On What Can We Agree?

I certainly agree that Augustinian triadology is simply inadequate.  It solves many problems but at great costs.   While I think the Orthodox concept of the divine energies is problematic–and I’ve only touched on one aspects.  I think there are more damaging criticisms available which I won’t pursue here–to the degree that Orthodoxy talks about the “divine light” I can appreciate.  I realize that Orthodoxy sees the two terms as synonymous.  I do not.  My arguments challenge a concept of the divine energies but not the divine light.  There is no reason why on a post-Augustinian gloss that one cannot appropriate the divine light.   Protestant biographies abound with saints who experience the divine light–glory–of God.  The Covenanter John Walsh was known to be surrounded by light while he was praying.   Even the modern Lutheran theologian Wolfhart Pannenberg, recalls an instance when he was flooded by divine light in language quite similar to that of Eastern Orthodox stories (Pannenberg).

In conclusion I agree with what the Filioque is trying to say.  God is not dissimilar in mission as he is in ontology.  Further, while God is transcendent we must be careful in positing that God’s essence is so radically other that we have no consistent way of saying how we can know God.  But even granting Eastern criticisms, we must confess that the East is not the way we should go.  Their Trinitarianism, while consistent and occasionally beautiful, comes at too great a cost.  If pressed hard enough we are left with a frozen view of God (to borrow Jenson’s phrase) above the biblical narrative–and such a view tends toward agnosticism (since we can’t know God as he really is).     Even worse, and in line with some other Orthodox critiques of Palamism (Moss), it’s hard to see on an Orthodox gloss how we can even have a “personal” relationship with God if the persons, too, are hyperousia and our only manner of communion is through the “energies.”

Which Way the West?

It is often remarked that Protestantism is divorced from the early church, that it can’t look back to church history and find itself.  What does one make of this claim?  Admittedly, it’s hard to find the location of First Presbyterian Church, Jerusalem.  Certainly, Protestants must acknowledge the hard work of the ancient church(es) in working through canonical, Christological, and Trinitarian issues.  We stand upon the shoulders of giants.   However, since Protestantism does not claim an infallible tradition, nothing significant is sacrificed when Protestant theologians began to admit that their tradition erred in formulation et al in years passed.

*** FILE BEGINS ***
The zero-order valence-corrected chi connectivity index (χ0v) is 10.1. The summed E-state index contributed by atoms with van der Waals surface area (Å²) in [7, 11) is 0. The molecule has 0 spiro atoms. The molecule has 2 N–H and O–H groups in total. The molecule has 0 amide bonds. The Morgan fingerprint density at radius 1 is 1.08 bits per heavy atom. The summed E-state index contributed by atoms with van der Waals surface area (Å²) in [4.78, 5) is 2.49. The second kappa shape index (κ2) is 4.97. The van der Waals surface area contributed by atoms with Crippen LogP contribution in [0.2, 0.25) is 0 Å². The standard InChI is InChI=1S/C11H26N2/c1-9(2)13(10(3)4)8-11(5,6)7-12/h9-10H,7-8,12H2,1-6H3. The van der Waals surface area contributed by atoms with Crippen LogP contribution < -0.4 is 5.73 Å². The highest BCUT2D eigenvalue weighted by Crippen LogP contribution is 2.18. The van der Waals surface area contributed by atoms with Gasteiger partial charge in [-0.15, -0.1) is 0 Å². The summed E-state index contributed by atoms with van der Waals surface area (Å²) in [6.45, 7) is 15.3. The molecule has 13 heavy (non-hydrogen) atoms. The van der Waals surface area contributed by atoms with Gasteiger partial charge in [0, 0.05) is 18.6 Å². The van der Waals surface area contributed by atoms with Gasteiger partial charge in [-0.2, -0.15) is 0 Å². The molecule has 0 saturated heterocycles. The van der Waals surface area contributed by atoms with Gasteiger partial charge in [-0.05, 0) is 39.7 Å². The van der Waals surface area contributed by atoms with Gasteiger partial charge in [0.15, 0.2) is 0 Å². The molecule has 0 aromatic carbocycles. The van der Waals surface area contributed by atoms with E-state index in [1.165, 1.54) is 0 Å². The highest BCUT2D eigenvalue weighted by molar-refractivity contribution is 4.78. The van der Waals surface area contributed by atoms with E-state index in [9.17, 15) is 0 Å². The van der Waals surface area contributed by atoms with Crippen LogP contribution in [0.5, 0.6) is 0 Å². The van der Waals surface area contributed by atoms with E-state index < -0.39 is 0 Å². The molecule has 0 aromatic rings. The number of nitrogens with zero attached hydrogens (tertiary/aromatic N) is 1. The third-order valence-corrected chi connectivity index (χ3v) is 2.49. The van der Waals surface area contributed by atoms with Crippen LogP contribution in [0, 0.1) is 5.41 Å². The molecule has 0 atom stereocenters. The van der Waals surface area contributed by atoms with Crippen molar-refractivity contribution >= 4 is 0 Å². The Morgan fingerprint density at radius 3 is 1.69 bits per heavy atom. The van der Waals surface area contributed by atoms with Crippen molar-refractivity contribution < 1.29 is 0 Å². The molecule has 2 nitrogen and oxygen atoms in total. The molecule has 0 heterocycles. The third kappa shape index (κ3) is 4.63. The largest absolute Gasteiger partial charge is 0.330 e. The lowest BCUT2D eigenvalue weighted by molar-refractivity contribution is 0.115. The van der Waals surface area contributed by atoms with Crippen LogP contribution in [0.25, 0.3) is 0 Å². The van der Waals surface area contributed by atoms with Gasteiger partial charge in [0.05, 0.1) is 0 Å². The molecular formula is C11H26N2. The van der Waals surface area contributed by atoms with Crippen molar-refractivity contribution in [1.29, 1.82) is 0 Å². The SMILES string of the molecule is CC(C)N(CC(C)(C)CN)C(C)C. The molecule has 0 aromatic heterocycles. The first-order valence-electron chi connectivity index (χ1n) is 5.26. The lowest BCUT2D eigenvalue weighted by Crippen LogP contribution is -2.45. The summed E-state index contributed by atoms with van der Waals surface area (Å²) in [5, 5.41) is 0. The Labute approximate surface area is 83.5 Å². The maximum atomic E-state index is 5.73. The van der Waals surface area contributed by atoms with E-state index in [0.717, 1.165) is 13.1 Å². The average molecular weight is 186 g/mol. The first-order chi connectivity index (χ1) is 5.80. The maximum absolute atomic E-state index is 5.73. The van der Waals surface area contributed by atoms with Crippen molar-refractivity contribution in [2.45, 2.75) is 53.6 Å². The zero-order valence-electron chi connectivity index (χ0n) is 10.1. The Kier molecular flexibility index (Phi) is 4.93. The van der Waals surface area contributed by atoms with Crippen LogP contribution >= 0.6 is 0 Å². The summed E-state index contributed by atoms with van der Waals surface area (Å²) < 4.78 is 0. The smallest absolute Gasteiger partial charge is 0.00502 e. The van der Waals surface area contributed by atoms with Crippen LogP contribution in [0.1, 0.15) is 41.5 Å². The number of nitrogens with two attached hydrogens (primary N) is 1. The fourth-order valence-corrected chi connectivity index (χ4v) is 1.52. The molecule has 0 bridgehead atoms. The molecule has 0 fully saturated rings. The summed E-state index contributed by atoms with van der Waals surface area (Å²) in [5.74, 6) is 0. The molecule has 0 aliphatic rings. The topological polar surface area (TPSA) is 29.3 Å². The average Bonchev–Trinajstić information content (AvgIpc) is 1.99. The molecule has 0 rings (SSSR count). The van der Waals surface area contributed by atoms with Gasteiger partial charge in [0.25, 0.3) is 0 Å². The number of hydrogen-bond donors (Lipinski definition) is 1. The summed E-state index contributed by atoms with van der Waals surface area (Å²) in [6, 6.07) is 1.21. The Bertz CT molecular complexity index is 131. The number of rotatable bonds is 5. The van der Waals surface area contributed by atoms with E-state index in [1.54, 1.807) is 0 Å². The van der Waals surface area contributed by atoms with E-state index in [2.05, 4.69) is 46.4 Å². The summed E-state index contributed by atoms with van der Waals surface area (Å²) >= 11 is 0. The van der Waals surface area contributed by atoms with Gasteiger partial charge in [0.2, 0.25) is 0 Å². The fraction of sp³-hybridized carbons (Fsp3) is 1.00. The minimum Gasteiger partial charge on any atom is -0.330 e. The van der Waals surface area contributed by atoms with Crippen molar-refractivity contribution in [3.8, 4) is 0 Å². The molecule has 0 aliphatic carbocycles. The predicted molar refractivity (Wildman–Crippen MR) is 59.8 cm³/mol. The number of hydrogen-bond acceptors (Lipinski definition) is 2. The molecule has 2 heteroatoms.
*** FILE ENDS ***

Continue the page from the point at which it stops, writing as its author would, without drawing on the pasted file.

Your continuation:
Further, nothing is lost in admitting that previous models of metaphysics may not have been the best to work with.  This does not mean jettisoning the hard work of the early church(es).  It does require a critical receiving of texts and positions, asking what light can they shed on our current situations, and cautiously moving forward.  Rowan Williams has cogently suggested that we saw such a handling of philosophical issues in the Nicene crisis (Williams 2002).  According to Williams’ reading, Arius conservatively employed a number of respected (if pagan) philosophical traditions which compromised the biblical narrative of the Son’s being with the Father. It was to the Nicene Fathers, Athanasius and Hilary, to “deconstruct” the older metaphysics around a new terminology that was more faithful to the biblical narrative (Farrell 184; cf. Hilary, De Synodis 76).

When one reads the Filiioquist debates, especially between two competent debaters, one has to admit that both sides make good cases.  I think there is a reason for that:  both sides are operating off of the same problematic: the Person(s) as causing the origin of another Person(s).   Either side, as Sergei Bulgakov noted with great clarity, must inevitably result in some dyad:  either Father-Son + Spirit or Father + Son/Spirit.  The triad has been lost.

It is to the credit of some recent theologians like Pannenberg and Jenson that they can find models to speak of the Trinity in a way that does not inevitably reduce to some form of monad + dyad.  Indeed, Panneberg can speak of mutual reciprocity, “the divine consciousness existing in a threefold mode,” and “each of the persons relates to the others as others and distinguishes itself from them” (Pannenberg 1991, 317; contra Robert Letham, Pannenberg is not advocating, at least not here anyway, three centers of consciousness, which would fall prey to some form of social Trinitarianism.  Pannenberg’s language is very clear:  a consciousness existing in a threefold mode is still one consciousness, one subject).